It sounds like you’ve got collaboration and partnership in your DNA. What attracted you to the partner model?
You’re right. I have been in the partnership space for a long time and I enjoy it. It’s a very dynamic industry. One day you might be talking to somebody in the beauty segment, on the following day it could be the home improvement segment, then the hotel industry or the airline industry. You’re constantly learning about different industries and what’s important to them.
You compete against companies which are a hundred times larger than ADS. How do you position against that, and what is your strategy for selling against that?
If you think about Alliance Data five years ago, it was very partnership-driven and focused on specialty apparel (soft-lines). There was very high integration at point of sale and in loyalty programs, and a lot of exchange and management around data.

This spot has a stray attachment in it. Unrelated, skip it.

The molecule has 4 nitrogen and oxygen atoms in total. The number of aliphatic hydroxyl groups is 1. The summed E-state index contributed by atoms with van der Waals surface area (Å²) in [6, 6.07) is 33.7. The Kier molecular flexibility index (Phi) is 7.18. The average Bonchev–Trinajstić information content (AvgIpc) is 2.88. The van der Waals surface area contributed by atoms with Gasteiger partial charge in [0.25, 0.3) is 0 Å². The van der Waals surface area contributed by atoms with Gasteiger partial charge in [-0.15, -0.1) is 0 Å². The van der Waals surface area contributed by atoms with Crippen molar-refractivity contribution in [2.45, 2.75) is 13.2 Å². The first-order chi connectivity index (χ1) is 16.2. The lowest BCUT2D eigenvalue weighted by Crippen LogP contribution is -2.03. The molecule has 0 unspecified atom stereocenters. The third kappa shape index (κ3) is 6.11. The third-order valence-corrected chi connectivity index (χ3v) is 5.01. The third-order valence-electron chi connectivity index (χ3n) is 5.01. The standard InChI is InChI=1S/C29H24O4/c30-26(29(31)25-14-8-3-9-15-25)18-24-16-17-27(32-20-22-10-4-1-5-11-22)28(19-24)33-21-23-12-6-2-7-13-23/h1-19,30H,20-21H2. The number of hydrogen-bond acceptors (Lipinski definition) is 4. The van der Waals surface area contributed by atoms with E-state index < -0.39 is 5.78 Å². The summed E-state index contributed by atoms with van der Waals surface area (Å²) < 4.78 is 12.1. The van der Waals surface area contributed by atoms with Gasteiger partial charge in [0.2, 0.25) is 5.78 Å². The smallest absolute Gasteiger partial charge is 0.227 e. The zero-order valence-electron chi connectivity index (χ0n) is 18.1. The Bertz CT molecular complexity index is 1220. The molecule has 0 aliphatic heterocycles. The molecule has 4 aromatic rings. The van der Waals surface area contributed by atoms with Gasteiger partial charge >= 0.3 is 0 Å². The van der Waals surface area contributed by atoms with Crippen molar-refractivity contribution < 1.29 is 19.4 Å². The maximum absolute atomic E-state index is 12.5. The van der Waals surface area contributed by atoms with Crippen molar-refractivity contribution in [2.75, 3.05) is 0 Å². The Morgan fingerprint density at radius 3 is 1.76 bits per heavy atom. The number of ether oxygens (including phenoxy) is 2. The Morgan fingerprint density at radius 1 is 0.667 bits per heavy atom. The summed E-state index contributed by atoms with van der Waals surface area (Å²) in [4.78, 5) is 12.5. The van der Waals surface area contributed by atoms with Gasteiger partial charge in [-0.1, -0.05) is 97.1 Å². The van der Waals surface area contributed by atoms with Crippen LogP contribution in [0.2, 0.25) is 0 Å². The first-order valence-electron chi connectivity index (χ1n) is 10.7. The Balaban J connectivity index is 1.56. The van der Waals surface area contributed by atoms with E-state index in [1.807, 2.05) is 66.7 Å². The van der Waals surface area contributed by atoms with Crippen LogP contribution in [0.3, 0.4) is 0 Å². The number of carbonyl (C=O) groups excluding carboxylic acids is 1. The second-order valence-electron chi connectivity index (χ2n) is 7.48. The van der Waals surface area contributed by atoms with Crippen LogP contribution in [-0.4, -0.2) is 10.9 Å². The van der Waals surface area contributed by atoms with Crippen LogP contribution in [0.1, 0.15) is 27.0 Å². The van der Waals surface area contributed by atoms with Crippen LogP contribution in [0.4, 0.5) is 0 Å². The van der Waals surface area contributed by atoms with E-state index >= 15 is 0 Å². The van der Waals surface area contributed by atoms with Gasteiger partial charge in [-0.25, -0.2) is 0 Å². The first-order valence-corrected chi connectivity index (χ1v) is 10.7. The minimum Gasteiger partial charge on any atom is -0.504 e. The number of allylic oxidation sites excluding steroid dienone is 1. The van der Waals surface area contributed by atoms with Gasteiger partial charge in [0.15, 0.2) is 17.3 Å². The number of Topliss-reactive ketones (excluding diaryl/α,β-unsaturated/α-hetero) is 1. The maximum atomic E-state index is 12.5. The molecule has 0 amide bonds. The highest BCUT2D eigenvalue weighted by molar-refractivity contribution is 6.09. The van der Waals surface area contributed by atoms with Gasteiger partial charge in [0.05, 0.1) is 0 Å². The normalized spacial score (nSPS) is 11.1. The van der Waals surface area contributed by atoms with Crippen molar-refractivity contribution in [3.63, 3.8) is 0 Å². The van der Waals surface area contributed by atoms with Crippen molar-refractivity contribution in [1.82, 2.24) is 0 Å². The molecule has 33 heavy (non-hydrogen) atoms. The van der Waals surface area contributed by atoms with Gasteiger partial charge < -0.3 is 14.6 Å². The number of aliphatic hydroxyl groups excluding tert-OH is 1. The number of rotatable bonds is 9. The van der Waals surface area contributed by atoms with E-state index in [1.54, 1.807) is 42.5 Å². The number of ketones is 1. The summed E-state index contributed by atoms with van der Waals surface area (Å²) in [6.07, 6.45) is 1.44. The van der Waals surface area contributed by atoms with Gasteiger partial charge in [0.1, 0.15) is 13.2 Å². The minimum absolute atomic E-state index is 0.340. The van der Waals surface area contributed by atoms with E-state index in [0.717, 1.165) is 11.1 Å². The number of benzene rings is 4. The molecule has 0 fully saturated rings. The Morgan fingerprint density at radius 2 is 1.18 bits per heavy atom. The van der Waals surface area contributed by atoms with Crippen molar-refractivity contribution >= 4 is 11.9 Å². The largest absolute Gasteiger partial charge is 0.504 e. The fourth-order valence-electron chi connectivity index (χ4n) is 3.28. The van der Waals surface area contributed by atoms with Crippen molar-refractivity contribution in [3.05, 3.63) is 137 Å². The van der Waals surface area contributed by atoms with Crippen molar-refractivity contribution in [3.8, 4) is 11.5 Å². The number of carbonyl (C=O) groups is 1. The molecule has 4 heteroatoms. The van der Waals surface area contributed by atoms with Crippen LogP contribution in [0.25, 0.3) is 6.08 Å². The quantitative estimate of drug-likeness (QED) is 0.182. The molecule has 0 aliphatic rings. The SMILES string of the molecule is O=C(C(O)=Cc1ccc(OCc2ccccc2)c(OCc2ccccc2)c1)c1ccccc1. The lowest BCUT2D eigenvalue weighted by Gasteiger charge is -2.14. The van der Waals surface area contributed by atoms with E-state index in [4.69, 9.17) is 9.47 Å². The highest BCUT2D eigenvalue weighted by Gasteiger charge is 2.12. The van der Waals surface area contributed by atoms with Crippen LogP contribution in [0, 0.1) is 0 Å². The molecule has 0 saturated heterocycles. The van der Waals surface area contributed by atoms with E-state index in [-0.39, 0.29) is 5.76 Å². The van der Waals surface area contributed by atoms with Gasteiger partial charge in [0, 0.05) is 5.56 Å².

The company focused on data to drive engagement, new accounts and to maximize average order value. That was the fundamental foundation of the organization. It competed exceptionally well.
Then over the last year, I made investments in a broader product set.
We’ve taken the soft lines core and the supporting data and analytics and expanded that into co-brand. You can imagine that loyalty and data are very easy to leverage across product sets. We put a consumer lens across those industries, but understand they have very different strategies in terms of engagement.
We are now in the wallets of one in six customers in the U.S. We are focused on the relationship and continue to build on it as people’s needs grow and evolve over time. As an example, last winter we bought fintech company Bread. They offer “buy now pay later” installment lending.